Virtual currency that you tuck into your virtual wallet – neither of which you can see or touch – may seem like a concept from an early 1900s science-fiction novel. But this is far from just a conceptual fantasy; it's a real practice that's very much alive and well in today's digital age. The forerunner of all cryptocurrency rates of exchange is bitcoin, which made its debut in 2009.
What Is Bitcoin?
Bitcoin is a digital rate of exchange, also called cryptocurrency. It's a decentralized money system, which means that it has no regulatory agency or other central authority that oversees its day-to-day operations. Instead, bitcoin users provide peer-to-peer accountability for verifying the cryptocurrency transactions that are recorded on a public, digital ledger, which is called a blockchain.
How Does a Bitcoin Miner Work?
A bitcoin miner earns bitcoins on the internet by solving a complex series of mathematical problems using a specialized computer program. It's a competitive search, with miners competing with other miners to "stake their claims" with bitcoin discoveries. Miners find bitcoins in blocks, but they must use computer programs with state-of-the-art technology and lightning-fast speed because the transaction data in each block refreshes approximately once every 10 minutes. This creates an ongoing, time-sensitive chase to unscramble the data and successfully solve the encrypted mathematical equation.
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How Is New Bitcoin Generated?
Technically speaking, new bitcoins cannot be generated, although they can be found, or mined. When bitcoin hit the market in 2009, a finite number of bitcoins was made available, using an algorithm that established this number at 21 million. Nine years later, in April 2018, users had mined 17 million bitcoins, leaving 4 million unmined bitcoins. The algorithm that established the finite number of bitcoins also contained other complex rules, making it unlikely that remaining 4 million bitcoins will be mined completely for another 122 years.
How to Buy Bitcoin
If you do not have the technological capability and the know-how to mine your own bitcoins, you can buy them on any number of digital marketplaces, which are called bitcoin exchanges. Coinbase, Bitfinex and Bitstamp are three bitcoin exchanges. You'll need a virtual wallet, also called a digital wallet, in which to store your bitcoins. You can set up your virtual wallet for free at the same digital marketplace where you buy bitcoins. You can store the wallet on your computer, on your smartphone or in the virtual cloud, and it's comprised of a software program that holds keys to unlock the access to your bitcoins.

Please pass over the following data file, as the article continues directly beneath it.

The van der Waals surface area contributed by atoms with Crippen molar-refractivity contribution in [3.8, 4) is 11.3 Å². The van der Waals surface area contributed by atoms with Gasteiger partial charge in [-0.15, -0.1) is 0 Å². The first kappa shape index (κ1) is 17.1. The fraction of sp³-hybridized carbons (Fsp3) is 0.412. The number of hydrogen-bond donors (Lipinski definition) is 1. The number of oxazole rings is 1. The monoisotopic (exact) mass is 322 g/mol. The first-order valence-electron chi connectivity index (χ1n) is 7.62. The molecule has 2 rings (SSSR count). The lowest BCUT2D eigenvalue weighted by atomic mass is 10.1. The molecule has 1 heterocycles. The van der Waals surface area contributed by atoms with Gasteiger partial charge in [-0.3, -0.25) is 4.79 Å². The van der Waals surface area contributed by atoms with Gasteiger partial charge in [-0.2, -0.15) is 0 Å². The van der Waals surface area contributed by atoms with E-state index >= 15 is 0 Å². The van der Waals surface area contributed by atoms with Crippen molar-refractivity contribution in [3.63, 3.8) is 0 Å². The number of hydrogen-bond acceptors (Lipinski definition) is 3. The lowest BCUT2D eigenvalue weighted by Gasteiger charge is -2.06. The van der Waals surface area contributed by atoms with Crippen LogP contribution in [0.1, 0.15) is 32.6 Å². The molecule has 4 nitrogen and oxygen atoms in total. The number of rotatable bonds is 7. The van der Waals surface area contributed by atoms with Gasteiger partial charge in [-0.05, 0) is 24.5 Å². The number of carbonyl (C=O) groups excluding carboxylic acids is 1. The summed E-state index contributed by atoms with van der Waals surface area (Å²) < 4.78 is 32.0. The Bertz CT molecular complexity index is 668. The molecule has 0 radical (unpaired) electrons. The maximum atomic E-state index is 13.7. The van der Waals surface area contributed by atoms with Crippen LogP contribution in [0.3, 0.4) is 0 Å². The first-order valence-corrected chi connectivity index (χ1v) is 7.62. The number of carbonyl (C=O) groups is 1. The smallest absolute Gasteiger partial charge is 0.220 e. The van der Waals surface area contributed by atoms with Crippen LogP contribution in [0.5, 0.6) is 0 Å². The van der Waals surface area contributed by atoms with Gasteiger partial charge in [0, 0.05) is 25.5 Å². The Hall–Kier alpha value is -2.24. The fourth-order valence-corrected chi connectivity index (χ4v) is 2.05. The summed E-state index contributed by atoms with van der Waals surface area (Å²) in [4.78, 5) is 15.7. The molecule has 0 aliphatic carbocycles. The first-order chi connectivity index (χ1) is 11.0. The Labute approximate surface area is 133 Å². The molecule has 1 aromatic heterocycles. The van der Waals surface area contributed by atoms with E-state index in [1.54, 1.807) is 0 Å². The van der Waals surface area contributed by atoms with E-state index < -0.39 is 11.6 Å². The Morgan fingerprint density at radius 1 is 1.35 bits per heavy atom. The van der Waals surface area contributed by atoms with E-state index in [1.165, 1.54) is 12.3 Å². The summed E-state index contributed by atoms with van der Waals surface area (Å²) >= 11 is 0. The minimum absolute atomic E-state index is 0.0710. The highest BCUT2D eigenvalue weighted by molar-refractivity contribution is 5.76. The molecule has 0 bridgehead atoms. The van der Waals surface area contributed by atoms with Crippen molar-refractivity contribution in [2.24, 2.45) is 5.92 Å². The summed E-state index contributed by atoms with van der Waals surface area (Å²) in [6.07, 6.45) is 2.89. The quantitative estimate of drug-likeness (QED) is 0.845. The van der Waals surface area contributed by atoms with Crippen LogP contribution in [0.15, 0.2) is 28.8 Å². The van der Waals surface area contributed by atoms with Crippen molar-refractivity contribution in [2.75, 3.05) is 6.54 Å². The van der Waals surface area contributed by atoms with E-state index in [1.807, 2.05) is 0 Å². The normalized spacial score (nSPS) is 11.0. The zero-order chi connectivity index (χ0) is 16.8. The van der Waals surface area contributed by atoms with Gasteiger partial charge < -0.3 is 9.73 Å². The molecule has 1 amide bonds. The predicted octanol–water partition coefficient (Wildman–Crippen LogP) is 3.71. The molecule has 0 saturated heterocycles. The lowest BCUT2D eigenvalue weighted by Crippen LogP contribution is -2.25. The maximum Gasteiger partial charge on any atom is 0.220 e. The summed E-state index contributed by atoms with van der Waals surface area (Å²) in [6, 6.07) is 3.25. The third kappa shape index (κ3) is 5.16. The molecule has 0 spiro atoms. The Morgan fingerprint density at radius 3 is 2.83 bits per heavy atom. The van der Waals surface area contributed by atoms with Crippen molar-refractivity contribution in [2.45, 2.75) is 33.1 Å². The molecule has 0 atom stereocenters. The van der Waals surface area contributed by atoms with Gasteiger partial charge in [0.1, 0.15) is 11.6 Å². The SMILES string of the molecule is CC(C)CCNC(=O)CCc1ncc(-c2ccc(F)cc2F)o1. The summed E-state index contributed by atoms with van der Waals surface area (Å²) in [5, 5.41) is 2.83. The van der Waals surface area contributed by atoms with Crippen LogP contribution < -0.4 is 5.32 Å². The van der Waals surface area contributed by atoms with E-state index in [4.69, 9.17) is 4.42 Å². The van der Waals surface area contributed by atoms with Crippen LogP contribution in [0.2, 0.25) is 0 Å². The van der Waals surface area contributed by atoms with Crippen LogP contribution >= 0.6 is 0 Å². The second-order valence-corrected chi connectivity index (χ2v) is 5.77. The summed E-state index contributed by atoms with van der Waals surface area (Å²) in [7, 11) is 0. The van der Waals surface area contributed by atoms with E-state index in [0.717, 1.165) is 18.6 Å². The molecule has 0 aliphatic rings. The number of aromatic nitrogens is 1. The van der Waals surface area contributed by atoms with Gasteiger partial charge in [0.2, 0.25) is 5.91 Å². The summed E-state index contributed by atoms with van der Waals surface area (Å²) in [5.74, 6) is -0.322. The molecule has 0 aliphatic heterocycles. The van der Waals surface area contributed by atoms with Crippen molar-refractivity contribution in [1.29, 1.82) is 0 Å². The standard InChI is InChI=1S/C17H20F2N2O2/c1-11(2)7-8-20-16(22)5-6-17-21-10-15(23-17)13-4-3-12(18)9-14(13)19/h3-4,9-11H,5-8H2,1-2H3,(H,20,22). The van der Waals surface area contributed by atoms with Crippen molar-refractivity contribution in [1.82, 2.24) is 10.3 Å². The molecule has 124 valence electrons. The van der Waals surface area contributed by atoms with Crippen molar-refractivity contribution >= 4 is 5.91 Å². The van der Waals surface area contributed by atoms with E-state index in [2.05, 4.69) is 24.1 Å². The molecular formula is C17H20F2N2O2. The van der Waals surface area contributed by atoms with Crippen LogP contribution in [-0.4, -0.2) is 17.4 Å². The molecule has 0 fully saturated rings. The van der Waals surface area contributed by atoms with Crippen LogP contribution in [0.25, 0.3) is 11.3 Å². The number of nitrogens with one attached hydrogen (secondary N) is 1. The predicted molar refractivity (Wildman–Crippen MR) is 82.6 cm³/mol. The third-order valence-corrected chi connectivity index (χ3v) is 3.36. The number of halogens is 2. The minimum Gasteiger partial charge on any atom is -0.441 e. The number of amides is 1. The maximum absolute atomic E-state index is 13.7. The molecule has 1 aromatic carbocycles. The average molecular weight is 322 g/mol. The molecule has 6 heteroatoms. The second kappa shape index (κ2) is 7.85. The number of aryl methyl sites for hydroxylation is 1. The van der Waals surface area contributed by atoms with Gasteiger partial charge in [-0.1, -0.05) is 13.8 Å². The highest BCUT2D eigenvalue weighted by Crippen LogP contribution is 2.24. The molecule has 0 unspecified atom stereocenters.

How Do You Earn Bitcoins?
Other than earning bitcoins by mining them directly, you can earn them in various ways: If you own a business, you can accept bitcoins as payment for goods or services. If you have an online store, you'll need a bitcoin merchant tool to accept payments. If you have a brick-and-mortar store, you'll need a merchant terminal that accepts bitcoin as a payment method or you can use an app for touch-screen purchases.
As an employee, you can earn bitcoins by accepting them as your salary or hourly wages for your job. And as an independent contractor, you can accept bitcoins from your customers or clients. Jobs4Bitcoins, Coinality and BitGigs are examples of online job boards that match prospective job hunters with companies or individuals that pay with bitcoins.
If you're a lender, you can also accept interest payments in bitcoins. You can earn these interest-payment bitcoins by lending directly to someone you know, through a peer-to-peer borrower-lender website or on a banking website where you earn bitcoins as interest payments for your deposits. Bitbond and BTCJam are examples of websites that offer these services.